I'm posting here to see if someone with more experience in the hiring process can point me in the right direction. I have applications in with just about every department in my state (Louisiana). So far, none of the departments have contacted me for an interview (6-8 months). From what I understand of the hiring process, you can't go wrong until you get to the oral interview, is this true? My qualifications are as follows:
B.S. from an acredited univ.
4 years volunteer experience
97% on civil service written
My degree is in an unrelated field, could this be holding me back? I'm grasping straws trying to figure out where i'm going wrong here, does anyone have any ideas or suggestions that may be of some help?
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Thread: any ideas?
07-08-2003, 09:25 PM #1
- Join Date
- Jul 2003
07-09-2003, 11:40 AM #2
Have you followed in local media (newspaper, online, grapevine) which departments are hiring? Have you sent to departments even if they weren't hiring at the moment? When I got my paramedic certification and was 1/2 through FF1, I began sending letters & applications to nearby towns & cities. My circle got bigger & bigger until I had sent to 25 different places around the state. It was 7 weeks before I had a call for the interview. Keep plugging away, and read up on fire department interviews, frequently asked questions, and so forth. Good luck!
07-12-2003, 11:30 PM #3
- Join Date
- Aug 2002
- San Francisco Bay Area
Also Check the job listings on this and other firefighter web sites.
How to present your unrelated degrees?
I have three degrees in law enforcement. Every time I go to an oral board, they seem to target and spend too much time discussing my law enforcement education. What can I do?
This is a problem that many candidates face with degrees that are not fire related. The board will see this and follow the rabbit down the hole; spending time having you defend your position. How do you even begin to relate a degree in "Romance Languages, Art, Philosophy, Economics, etc.Ē to the fire service?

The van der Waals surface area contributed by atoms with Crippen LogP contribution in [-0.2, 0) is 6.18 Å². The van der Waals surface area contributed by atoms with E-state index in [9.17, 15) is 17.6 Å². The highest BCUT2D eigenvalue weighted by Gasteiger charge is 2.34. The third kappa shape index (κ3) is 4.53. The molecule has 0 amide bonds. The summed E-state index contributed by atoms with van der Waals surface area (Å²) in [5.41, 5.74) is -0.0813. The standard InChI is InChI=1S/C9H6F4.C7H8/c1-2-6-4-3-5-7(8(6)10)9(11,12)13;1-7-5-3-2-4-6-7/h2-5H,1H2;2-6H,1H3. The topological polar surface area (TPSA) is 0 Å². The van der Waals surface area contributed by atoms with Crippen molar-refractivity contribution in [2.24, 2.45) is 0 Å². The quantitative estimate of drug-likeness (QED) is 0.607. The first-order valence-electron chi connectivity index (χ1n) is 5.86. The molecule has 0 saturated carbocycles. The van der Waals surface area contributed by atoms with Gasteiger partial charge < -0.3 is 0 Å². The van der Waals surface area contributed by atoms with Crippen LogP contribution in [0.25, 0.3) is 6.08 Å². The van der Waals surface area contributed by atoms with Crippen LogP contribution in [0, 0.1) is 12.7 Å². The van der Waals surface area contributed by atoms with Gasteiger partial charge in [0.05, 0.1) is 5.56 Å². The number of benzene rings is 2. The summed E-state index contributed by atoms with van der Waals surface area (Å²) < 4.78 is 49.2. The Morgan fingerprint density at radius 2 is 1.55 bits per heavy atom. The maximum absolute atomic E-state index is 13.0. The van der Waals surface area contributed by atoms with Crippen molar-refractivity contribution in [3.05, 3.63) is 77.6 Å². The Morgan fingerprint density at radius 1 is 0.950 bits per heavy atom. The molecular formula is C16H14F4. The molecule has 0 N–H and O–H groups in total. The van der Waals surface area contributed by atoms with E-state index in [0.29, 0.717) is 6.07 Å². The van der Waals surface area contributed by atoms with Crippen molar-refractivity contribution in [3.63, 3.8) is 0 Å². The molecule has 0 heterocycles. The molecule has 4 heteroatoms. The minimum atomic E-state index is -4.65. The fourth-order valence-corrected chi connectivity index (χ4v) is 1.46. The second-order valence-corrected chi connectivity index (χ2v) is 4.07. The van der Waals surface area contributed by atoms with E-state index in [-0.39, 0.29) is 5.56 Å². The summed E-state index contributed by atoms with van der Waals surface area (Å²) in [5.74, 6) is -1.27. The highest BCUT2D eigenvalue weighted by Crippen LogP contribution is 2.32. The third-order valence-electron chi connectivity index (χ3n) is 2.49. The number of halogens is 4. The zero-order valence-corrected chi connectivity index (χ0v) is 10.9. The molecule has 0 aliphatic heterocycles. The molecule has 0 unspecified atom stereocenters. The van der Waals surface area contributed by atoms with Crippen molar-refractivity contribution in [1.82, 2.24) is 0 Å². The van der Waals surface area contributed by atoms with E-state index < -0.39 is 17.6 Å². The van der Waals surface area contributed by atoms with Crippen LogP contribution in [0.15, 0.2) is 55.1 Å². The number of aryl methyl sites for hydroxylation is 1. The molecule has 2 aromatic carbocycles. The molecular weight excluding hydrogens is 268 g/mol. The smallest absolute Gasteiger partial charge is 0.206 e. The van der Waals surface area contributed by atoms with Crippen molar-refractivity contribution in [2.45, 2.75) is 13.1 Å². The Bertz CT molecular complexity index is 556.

Don't create the trail. Start listing just your degree on your application, resume and including it in your oral board answer as what you have done to prepare for the position. However, omit the field it's related to, i.e., Bachelor Science Degree (leave off Law Enforcement). Don't bring it up and they probably won't. If they do, tell them you learned how to learn. A study from University California at Berkeley showed that two years after graduation, 60% percent of graduates were in fields totally unrelated to their degree.
An additional question:
I have been facing the same problem about my degree. One Chief told me to bring up my degree, how I have used it and how it brought me to a career in the fire service. He told me to not let the oral board bring up the degree because once that has happened they have already formed an opinion about it. He told me to include it in my history and tackle the issue before it becomes an issue. For example, you have a degree in Law Enforcement. This has allowed you to work with firefighters from another angle and you see how the fire service is and that is more the career path for you. Hope that is helpful.
Reply: Have you tried this approach? It might work for you, but it is our experience that once you open the can of worms, it's impossible to close. The explanation of being in law enforcement has enabled you to be around firefighters is pretty weak. Many would agree that firefighters and police officers are cut from a different cloth.
I still believe not creating a trail they can follow is the best solution. Our candidates who have left off the field from the degree have had few if any problems.
Here's another possibility:
I have 2 Bachelor degrees, one in Finance and one in Accounting. I am currently working as a full-time firefighter with a good size department. You can overcome this "focus" on your degree by accentuating the positive...that you were able to dedicate 4-5 years of your life to obtaining the degree. You sacrificed, set a goal, and achieved it. That is what is important, not what the degree is in. Try that at your next interview, it may help. Being a firefighter was not a life-long dream of mine, I changed my career path. How can anyone fault you for wanting to educate yourself, or choose a different path, one that makes you happy? Good luck.
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